Fill it with sand, bark, topsoil, or a mix of these, and bury some tasty treats or special toys to get your dog started.
This doesn’t just mean “train them to stop digging”!
Most dogs are pretty smart, and mental exercise is just as important to their wellbeing as physical exercise.
If you set aside moments in your day to play training games of all kinds with your puppy, it will meet their need for mental stimulation.
And thus make them less likely to seek it out by scratching your carpets!
The importance of socialization
We tend to think about socialization as being all about going out, and meeting other people and dogs.
But socialization is also about teaching our puppies to feel confident inside the home – for example with the sound of the television, radio, washing machine and the vacuum cleaner.
And with the sight and sound of furniture being dragged around, or their family climbing on chairs and ladders. Even with different types of toys.
Research has shown that puppies who have been thoroughly socialized aren’t just more confident outside the home.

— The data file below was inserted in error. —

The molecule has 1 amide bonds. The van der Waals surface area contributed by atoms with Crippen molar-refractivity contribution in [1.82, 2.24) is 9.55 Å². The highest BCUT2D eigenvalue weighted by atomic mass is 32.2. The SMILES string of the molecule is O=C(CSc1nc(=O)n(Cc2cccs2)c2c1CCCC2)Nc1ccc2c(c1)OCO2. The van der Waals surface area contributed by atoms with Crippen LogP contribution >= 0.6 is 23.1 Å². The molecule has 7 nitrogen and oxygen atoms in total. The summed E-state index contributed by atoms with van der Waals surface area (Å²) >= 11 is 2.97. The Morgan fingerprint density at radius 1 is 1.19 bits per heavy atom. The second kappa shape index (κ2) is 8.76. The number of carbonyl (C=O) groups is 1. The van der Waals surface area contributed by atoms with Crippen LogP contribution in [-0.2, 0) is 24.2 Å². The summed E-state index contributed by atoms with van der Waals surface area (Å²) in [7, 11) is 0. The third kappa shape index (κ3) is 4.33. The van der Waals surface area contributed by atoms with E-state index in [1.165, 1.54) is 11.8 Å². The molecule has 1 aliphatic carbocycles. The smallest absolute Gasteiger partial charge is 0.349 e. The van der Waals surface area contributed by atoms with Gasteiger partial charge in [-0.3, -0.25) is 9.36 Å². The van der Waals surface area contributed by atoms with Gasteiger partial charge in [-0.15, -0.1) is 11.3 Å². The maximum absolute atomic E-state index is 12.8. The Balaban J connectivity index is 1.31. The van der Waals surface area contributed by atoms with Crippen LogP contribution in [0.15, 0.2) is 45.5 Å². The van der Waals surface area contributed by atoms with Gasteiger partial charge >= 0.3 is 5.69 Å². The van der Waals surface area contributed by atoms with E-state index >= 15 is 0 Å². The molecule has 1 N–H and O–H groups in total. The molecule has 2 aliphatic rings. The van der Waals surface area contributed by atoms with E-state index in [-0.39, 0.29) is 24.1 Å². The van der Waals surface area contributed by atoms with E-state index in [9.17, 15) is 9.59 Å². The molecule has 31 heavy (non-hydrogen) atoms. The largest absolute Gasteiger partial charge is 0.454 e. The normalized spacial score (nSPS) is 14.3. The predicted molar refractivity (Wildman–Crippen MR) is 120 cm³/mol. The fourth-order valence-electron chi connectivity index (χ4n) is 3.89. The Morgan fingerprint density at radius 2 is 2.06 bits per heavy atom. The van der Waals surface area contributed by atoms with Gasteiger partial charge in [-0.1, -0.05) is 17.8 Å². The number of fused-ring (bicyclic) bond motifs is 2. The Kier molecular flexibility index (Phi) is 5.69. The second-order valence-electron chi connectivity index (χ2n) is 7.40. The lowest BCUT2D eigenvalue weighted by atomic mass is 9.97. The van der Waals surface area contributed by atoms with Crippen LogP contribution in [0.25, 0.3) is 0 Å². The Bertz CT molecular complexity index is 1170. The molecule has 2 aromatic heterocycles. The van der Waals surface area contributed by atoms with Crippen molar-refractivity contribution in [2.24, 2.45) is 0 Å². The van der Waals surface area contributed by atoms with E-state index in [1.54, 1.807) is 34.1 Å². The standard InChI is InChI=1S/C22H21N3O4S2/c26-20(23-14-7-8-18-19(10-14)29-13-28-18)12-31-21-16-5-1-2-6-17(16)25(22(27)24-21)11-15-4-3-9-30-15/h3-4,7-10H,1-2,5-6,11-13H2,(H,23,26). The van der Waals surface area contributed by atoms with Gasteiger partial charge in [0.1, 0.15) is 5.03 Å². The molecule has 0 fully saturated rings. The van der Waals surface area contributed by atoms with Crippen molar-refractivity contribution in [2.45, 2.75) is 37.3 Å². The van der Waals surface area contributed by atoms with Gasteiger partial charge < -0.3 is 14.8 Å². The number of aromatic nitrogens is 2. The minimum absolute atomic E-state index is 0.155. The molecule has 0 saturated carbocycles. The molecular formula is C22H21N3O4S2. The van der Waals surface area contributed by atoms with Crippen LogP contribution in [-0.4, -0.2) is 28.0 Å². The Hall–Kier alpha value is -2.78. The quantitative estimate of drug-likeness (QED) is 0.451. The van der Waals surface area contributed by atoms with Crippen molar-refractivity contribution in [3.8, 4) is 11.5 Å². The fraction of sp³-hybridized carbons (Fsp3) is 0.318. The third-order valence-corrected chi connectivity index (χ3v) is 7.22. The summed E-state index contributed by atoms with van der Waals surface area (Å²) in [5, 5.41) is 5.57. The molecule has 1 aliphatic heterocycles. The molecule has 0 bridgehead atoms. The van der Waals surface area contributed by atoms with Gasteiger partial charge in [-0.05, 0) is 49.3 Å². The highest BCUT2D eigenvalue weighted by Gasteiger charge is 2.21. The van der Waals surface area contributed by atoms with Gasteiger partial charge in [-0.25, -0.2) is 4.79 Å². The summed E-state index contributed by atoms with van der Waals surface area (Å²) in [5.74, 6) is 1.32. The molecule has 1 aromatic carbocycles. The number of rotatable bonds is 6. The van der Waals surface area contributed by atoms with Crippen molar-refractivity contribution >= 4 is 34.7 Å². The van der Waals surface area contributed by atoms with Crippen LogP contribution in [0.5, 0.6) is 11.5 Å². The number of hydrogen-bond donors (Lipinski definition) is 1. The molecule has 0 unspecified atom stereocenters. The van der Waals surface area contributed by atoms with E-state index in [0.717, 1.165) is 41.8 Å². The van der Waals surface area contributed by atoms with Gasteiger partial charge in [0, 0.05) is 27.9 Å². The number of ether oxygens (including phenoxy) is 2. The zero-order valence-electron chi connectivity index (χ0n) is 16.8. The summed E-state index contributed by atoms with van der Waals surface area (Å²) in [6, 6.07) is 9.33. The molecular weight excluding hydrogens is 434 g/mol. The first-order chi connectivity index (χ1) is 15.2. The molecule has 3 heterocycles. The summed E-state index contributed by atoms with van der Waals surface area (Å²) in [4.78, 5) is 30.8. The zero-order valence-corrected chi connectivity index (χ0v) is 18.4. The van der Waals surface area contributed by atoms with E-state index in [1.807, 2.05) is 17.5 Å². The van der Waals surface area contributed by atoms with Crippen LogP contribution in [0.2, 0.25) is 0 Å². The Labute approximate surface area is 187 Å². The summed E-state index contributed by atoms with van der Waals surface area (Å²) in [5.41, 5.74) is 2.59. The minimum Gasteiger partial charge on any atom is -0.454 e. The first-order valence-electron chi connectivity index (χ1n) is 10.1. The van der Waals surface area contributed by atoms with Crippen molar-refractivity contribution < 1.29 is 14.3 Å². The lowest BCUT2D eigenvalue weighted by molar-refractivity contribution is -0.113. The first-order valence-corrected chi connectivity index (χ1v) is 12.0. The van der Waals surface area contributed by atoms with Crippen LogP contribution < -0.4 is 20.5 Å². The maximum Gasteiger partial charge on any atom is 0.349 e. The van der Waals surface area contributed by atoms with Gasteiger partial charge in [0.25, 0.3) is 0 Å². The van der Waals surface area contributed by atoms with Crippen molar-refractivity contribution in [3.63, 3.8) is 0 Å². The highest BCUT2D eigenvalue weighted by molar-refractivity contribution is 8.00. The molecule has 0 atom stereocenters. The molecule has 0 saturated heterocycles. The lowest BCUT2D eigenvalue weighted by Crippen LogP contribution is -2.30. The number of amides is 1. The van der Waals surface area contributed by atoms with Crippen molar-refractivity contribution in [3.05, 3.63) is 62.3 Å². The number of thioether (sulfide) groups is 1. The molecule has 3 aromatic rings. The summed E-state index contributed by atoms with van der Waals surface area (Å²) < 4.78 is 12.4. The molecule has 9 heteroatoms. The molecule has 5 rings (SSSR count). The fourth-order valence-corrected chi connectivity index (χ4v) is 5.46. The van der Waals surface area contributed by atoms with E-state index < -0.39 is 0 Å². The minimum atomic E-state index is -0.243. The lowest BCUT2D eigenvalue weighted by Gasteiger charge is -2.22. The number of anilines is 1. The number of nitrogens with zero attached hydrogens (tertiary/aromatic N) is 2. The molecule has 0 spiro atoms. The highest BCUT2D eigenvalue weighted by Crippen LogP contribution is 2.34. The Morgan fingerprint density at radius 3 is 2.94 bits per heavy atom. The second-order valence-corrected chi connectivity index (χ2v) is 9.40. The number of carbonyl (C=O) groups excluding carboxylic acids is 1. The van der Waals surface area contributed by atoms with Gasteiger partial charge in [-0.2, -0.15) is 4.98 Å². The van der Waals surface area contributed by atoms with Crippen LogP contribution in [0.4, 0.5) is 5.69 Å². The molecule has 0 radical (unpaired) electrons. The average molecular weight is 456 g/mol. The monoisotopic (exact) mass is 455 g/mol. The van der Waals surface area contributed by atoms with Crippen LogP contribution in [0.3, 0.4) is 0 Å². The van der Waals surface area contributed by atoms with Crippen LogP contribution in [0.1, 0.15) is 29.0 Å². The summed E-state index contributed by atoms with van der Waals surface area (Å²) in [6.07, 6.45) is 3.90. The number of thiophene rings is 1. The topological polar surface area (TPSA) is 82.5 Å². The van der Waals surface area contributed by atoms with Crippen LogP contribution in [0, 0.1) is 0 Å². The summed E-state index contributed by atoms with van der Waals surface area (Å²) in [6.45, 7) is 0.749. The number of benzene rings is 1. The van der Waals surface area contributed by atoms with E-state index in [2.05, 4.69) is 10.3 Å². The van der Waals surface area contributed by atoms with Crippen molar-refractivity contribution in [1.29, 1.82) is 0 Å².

They’re more confident inside the home and more secure in being left alone too – without performing destructive behaviors like scratching the carpet.
Why Does Your Puppy Scratch The Carpet?
Hopefully this article has given you some insight into why your puppy is scratching the carpet.
You might even have an idea of how to prevent it now.
Why not consider our Puppy Parenting course too?
Designed for people bringing home a new puppy for the first time, it’s got lots more detailed information on many of the things we’ve touched upon here.
Like teaching a puppy to be happy alone, setting up safe puppy zones, robust socialization, and puppy-suitable training games.
We even have a private students forum where we can help you navigate specific problems and support you all the way through to having a grown up dog.
References & Further Reading
Cannas et al. Puppy behavior when left home alone: Changes during the first few months after adoption. Journal of Veterinary Behavior. 2010.
Godbout et al. Puppy behavior at the veterinary clinic: A pilot study. Journal of Veterinary Behavior. 2009.
Kerswell. Self-Reported Comprehension Ratings of Dog Behavior by Puppy Owners. Anthrozoos. 2015.
Seksel. Preventing Behavior Problems in Puppies and Kittens. Veterinary Clinics of North America: Small Animal Practice. 2008.
Vaterlaws & Hartmann. Improving puppy behavior using a new standardized socialization program. Applied Animal Behavior Science. 2017.